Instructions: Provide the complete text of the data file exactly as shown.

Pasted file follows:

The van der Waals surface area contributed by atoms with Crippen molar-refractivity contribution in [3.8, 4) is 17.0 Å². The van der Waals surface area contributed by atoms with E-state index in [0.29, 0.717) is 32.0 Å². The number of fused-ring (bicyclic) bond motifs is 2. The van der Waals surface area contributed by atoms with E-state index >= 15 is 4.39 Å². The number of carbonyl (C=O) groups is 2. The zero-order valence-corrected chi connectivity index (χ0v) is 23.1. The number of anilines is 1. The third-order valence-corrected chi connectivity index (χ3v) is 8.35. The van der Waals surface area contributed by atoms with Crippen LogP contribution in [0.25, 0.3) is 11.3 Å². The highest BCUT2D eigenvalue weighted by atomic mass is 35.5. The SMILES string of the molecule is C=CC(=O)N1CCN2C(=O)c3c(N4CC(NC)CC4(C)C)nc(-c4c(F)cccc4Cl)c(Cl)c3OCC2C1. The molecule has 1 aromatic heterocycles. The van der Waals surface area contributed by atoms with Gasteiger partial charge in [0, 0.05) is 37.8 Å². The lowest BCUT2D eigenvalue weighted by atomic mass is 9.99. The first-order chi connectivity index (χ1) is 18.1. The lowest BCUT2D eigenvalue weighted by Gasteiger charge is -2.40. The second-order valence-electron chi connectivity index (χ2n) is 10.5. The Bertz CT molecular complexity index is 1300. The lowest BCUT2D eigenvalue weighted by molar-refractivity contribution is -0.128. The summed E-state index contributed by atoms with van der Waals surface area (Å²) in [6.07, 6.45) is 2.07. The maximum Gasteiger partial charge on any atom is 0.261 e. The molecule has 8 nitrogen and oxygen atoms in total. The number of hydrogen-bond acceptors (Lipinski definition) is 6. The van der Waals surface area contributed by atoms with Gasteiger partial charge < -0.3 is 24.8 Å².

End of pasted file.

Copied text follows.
The van der Waals surface area contributed by atoms with Crippen molar-refractivity contribution in [3.8, 4) is 17.0 Å². The van der Waals surface area contributed by atoms with E-state index in [0.29, 0.717) is 32.0 Å². The number of fused-ring (bicyclic) bond motifs is 2. The van der Waals surface area contributed by atoms with E-state index >= 15 is 4.39 Å². The number of carbonyl (C=O) groups is 2. The zero-order valence-corrected chi connectivity index (χ0v) is 23.1. The number of anilines is 1. The third-order valence-corrected chi connectivity index (χ3v) is 8.35. The van der Waals surface area contributed by atoms with Crippen LogP contribution in [0.25, 0.3) is 11.3 Å². The highest BCUT2D eigenvalue weighted by atomic mass is 35.5. The SMILES string of the molecule is C=CC(=O)N1CCN2C(=O)c3c(N4CC(NC)CC4(C)C)nc(-c4c(F)cccc4Cl)c(Cl)c3OCC2C1. The molecule has 1 aromatic heterocycles. The van der Waals surface area contributed by atoms with Gasteiger partial charge in [0, 0.05) is 37.8 Å². The lowest BCUT2D eigenvalue weighted by atomic mass is 9.99. The first-order chi connectivity index (χ1) is 18.1. The lowest BCUT2D eigenvalue weighted by Gasteiger charge is -2.40. The second-order valence-electron chi connectivity index (χ2n) is 10.5. The Bertz CT molecular complexity index is 1300. The lowest BCUT2D eigenvalue weighted by molar-refractivity contribution is -0.128. The summed E-state index contributed by atoms with van der Waals surface area (Å²) in [6.07, 6.45) is 2.07. The maximum Gasteiger partial charge on any atom is 0.261 e. The molecule has 8 nitrogen and oxygen atoms in total. The number of hydrogen-bond acceptors (Lipinski definition) is 6. The van der Waals surface area contributed by atoms with Gasteiger partial charge < -0.3 is 24.8 Å².